To complete the square knot, perform a similar but opposite pattern. Place the now rope string 4 over strings 3 and 2. Place rope string 1 over rope string 4, under rope strings 2 and 3, and through the loop made by rope string 4. Pull up to create the second half of the square knot. Repeat using adjacent groups of four rope strings until you have four square knots all the way across.

For the second row, repeat the steps above to create three square knots. This time you will skip the first two rope strings. In other words, begin with rope strings 3, 4, 5 and 6 for this row.

Continue the pattern:

  • Row 3: Four square knots
  • Row 4: Three square knots
  • Row 5: Four square knots
  • Row 6: Three square knots
  • Row 7: Four square knots

Cut the trivet loose. You can also slip the anchor cord off instead of cutting the loops.

Cut the loose ends so that they are even on both sides. You can decide how long or short you’d like the loose ends to be. You can also unravel the rope so it’s a bit more fluffy on the ends, too. I like doing this because it helps secure the end square knots.

Trim the loose ends as needed and get ready for all your fancy meals!

It’s so fun to create different macramĂ© designs; you can do so much with just a few knots. Are you a macra-maker? Share some of your favorite projects.

matcha.

Earlier in the summer I attended a virtual spa night with Yelp Indy and Saidah of Shea Body Works. Saidah taught us how to create body scrubs and face masks out of common kitchen basics. As you can see from the screenshot, I didn’t participate live, but I was fully excited to learn all the things! Sharing my face mask experience today…

All you need for a quick spa is:

  • 1 tsp matcha (get the good stuff!)
  • 1/2 tsp honey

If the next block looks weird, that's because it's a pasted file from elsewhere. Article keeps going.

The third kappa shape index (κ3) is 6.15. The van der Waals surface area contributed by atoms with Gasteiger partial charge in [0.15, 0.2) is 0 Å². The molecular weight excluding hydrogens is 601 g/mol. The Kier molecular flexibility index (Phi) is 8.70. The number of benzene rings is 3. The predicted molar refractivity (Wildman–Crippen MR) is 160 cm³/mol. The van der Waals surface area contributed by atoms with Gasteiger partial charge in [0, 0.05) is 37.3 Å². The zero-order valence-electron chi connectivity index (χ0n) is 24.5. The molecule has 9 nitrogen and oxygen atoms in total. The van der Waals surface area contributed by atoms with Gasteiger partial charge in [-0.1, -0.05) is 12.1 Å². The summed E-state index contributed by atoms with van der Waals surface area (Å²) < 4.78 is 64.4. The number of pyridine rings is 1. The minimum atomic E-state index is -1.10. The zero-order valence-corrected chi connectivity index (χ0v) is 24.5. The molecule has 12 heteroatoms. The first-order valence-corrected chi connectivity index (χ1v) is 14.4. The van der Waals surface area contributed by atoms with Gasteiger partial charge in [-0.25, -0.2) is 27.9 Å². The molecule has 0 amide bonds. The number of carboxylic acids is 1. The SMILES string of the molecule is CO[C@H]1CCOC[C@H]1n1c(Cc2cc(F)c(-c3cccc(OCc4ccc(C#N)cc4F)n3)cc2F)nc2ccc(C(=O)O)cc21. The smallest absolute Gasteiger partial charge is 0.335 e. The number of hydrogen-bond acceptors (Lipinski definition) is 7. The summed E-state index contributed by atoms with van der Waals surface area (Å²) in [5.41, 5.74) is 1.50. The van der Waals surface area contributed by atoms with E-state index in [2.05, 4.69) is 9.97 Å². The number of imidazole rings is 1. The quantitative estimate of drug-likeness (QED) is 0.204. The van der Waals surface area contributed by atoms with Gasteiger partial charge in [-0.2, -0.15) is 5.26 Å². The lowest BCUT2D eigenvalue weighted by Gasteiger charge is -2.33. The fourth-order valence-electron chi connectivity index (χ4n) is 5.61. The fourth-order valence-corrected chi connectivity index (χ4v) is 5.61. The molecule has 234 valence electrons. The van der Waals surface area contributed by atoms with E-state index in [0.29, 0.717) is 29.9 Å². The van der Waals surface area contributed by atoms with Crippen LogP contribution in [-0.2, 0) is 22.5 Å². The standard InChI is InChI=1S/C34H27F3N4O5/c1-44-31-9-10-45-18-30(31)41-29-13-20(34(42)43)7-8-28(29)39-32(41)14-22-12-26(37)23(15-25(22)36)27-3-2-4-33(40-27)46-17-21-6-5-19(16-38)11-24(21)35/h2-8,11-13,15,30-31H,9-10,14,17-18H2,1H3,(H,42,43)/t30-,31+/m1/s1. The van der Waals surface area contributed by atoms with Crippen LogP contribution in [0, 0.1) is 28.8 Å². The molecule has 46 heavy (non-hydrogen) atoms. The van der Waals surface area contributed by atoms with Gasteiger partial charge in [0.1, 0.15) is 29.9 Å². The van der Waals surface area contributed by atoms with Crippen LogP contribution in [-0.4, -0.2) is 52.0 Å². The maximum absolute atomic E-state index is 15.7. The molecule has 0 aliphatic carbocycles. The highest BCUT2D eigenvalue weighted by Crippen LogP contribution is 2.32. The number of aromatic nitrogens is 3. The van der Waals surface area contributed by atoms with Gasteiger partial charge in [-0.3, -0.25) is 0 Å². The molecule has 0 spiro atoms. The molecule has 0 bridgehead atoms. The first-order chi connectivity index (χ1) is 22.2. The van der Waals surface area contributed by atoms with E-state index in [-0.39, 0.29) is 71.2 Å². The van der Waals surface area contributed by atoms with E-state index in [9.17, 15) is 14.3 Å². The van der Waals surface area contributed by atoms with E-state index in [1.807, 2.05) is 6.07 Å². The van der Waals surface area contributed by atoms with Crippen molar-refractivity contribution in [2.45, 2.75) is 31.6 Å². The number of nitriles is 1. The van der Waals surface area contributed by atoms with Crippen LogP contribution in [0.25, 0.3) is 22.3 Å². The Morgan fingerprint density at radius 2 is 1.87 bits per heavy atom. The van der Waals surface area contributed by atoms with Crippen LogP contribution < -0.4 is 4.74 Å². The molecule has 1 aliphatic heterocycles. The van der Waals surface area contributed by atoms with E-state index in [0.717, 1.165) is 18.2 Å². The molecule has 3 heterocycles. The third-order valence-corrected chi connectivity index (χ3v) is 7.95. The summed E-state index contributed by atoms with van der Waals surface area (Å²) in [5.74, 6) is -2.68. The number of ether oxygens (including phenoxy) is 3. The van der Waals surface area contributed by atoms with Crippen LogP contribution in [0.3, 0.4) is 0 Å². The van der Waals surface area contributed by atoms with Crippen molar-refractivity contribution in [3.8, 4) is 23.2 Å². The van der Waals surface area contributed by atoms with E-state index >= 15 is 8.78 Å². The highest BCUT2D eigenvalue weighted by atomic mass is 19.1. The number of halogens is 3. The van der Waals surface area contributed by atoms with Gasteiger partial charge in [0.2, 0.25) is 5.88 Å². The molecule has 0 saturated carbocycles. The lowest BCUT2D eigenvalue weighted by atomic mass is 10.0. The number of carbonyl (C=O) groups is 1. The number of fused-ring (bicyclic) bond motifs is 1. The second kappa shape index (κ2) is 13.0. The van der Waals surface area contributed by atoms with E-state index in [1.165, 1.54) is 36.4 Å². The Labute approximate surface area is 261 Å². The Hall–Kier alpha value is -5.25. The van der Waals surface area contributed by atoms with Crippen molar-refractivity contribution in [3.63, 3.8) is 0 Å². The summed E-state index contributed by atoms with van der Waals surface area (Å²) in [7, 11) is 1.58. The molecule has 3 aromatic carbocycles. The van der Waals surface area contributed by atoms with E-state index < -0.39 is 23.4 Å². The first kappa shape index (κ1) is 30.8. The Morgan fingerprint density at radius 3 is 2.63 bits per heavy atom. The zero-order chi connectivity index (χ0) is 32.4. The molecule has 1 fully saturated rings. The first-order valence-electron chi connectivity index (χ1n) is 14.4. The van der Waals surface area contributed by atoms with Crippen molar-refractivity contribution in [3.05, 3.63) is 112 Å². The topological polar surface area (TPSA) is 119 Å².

• 1/2 tbs hot water
  • a mug or small bowl
  • cotton round/ball or mask brush
  • spoon or small whisk

Mix all of the ingredients. It will look a little soupy.

Apply to face (and neck!) with cotton round/ball or mask brush, rub it in, and allow to sit for ten minutes. Rinse off with lukewarm water and allow to air dry or pat dry with a facecloth.

Not so fun fact: The neck ages faster than the face. Protip: Anything you do to care for your face, you should also do to your neck!

Saidah recommends using this face mask two or three times a week for two weeks before a big event if you want your skin to glow. But I can get used to this routine on the regular. After using this mask my face was so smooth. It was even hydrated – I didn’t have to add moisturizer after washing it off. Bonus: It smelled sooo good.

I used to use face masks more regularly, mostly when I would travel for work. Having a few on hand at the hotel made for a relaxing stay and recharge before my presentations. But since I don’t travel these days I haven’t done a face mask in so long. Here’s to taking some me time at home! Have you made your own face masks before? Share your homemade beauty tips!

flower garden crowns.

I taught an expanded version of my felt flower crown workshop earlier this month. It was a special class because it was the first time in Feed the Fish co history that my Mommy and Niece were able to attend one of my events. They live in Southern California and all of my events so far have been in Northern California. Yay for virtual crafting!

For this class I picked out a Boho Garden color palette from Benzie Design. It is by far my favorite color palette of felt. If you haven’t already discovered Benzie Design, here is your introduction. It’s like the butter of felt in all the dreamy colors. This was the sample I made for class, as modeled by Panda.

See all these floral beauties in their floral beauties! Plus some sweet sentiments. I’m so happy everyone enjoyed class!

My friend was inspired to create local flowers for her crown!

If I could, I would make grand flower crowns all day. Felt flower crowns for all!

fluffy door thing.